Du fond de l’abîme (“Out of the Depths”, aka the De Profundis, aka Psalm 130) has all of these (except mixed meters), and what’s more, the individual writing for the instruments is very challenging (hardest orchestral bass part I’ve ever seen), and the same can be said of the choral writing and of the solo writing for the mezzo soprano, who has to sing with a tone like liquid mercury, both hovering over the intangible textures of the orchestra (+chorus) and at once delivering the most earthy, heart-wrenching phrases imaginable.
An additional challenge is that a lot of the piece is slow, and the slow parts are entrancing in their affect, so if you don’t calibrate the tempi just right, they’ll turn from hypnotic to soporific. Plus, there are extremely drawn out accelerandi, like going from quarter = 63 to quarter = 80 over the course of 50 bars.
Anyway, I don’t pretend that my, or the orchestra’s, or the chorus’s performance was perfect – far from it (which just makes me want to do it again!) There are corners I wish I had turned more gracefully, pacing I wish I had controlled better, and lines I wish I had internalized more thoroughly.
But whatever, sometimes you do a special project and it’s not perfect, but it leaves you with an irrepressible feeling, and you’ve got to get it out into the world. The next time someone asks me what’s the hardest piece to conduct, I’ll probably still say The Rite of Spring, but if they ask me what’s the most rewarding piece to conduct, I will absolutely say Du fond de l’abîme, and when they ask me who my favorite composer is, Lili Boulanger will be on the list.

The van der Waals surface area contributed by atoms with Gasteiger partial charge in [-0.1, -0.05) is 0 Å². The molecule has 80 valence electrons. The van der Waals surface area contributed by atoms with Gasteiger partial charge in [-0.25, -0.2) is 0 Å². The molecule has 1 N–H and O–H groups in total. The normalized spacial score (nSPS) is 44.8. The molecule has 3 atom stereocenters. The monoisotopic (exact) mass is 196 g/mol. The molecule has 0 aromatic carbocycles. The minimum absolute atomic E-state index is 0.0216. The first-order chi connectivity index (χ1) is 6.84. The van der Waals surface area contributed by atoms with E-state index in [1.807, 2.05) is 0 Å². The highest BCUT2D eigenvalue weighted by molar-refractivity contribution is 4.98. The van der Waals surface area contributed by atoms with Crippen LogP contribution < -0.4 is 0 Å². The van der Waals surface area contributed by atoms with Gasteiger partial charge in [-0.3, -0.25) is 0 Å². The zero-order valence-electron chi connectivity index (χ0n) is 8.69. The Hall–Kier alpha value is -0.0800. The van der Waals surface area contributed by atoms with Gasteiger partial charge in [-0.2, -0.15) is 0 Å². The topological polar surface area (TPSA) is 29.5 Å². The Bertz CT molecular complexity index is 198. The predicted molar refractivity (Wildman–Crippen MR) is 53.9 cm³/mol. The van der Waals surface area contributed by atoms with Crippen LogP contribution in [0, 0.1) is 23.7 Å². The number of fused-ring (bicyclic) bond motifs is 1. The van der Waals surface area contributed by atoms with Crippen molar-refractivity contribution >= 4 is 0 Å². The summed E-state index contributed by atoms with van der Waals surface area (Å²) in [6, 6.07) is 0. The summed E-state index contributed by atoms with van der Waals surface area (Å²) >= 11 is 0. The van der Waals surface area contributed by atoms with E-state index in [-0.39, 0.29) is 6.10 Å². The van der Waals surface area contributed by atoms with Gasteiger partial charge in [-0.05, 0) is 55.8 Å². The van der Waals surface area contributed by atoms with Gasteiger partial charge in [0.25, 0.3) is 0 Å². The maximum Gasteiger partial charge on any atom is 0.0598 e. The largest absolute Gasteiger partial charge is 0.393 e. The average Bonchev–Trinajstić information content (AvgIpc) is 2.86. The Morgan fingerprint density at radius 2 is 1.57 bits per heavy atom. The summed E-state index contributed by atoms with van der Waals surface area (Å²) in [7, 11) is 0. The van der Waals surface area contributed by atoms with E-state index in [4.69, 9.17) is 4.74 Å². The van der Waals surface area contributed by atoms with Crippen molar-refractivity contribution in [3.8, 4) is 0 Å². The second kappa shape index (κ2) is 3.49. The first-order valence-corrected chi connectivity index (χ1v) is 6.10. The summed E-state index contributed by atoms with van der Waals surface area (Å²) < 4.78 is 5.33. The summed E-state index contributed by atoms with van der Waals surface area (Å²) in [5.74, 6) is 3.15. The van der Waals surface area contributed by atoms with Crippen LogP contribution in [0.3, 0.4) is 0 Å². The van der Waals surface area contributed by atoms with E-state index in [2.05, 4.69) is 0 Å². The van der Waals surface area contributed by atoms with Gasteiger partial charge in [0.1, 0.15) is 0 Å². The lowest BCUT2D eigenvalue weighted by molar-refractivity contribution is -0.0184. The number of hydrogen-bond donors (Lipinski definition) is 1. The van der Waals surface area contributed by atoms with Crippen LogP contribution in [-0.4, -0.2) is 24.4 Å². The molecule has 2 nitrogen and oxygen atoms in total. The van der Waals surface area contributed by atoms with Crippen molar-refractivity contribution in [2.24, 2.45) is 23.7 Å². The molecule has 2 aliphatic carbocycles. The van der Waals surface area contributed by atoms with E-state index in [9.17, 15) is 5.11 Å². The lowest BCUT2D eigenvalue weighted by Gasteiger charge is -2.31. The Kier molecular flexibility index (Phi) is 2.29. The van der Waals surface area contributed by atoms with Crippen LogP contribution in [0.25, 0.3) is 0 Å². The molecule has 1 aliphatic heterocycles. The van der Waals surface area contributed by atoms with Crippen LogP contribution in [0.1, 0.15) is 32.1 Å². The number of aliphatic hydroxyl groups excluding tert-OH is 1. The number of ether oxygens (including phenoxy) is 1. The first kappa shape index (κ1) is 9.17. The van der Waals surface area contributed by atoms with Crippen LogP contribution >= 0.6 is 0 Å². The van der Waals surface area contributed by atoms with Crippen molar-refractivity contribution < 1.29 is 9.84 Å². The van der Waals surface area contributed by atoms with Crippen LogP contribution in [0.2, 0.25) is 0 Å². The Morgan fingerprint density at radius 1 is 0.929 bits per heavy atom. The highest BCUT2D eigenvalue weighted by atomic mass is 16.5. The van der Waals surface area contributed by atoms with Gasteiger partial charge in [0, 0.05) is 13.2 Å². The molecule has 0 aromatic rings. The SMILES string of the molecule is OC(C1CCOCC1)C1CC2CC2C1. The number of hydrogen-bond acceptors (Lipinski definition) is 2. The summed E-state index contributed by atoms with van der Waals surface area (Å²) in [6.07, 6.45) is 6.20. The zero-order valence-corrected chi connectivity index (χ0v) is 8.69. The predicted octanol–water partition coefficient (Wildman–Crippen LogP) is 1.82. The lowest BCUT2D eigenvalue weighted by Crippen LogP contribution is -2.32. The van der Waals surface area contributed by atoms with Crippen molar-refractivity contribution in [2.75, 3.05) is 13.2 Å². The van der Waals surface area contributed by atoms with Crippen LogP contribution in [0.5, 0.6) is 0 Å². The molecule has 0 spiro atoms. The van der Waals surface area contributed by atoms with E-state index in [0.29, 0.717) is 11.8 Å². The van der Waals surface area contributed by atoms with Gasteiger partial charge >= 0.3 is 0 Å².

If you are preparing a 10 minute piece and you have…
• Do the beginning and the ending, and any tempo changes in the middle.
• Play the whole thing once through
• Play the whole thing twice through
• Play it once through
• Go over any trouble spots
• Play it through again
• Play it through
• Go back and work on: rhythm/pulse, intonation, dynamics, balance, phrasing/color, basically in that order (although see below). Once one problem is solved – say, a tuning issue – immediately focus your attention on the next level (balance/color/phrasing).
• Play it again (twice if possible)
• Conductors: don’t let any section sit around too long without playing
• Attack whatever problems you hear. Don’t be cute, or overly methodical, just fix what needs fixing.
• Some problems will fix themselves; it takes experience to intuit which those are.
• Don’t stop too much; some problems will not fix themselves until people have time to practice individually.
• Try to balance stopping for detail work with playing through longer passages.
• Conductors: when you’re playing through a long passage, dog-ear the corners of your score when you hear issues arise so you’ll be able to locate them as soon as you stop.
• Take notes right after rehearsal; a lot of niggling details can be fixed by giving a list to the orchestra (dynamic changes, note errors, etc.)
• When it comes to intonation, don’t be afraid to fix things that sound out of tune, even if you don’t know exactly how to tackle them. If you don’t know if something is sharp or flat, just admit it.
• Or take a guess. If you guess wrong, you’ll quickly figure out that the other option was right.
• When it comes to tuning chords, here’s a tried-and-true method: have the people who play the root play their note mf. Then add the 5th of the chord playing mp. Then add the third playing p. Once you’ve got the sonority ringing true, people can go back to their regular dynamics.
• A well-said image, analogy, or story can inspire a whole new level of playing, but these have to be used sparingly.
• Stay positive, but don’t accept unacceptable results.
op. 41 for string orchestra
This piece was written for the Georgia All-State 9th/10th grade string orchestra (who performs it in the video below.) I used a bit of an old film score, Mulligan, as the starting point, and built the rest of the piece around it.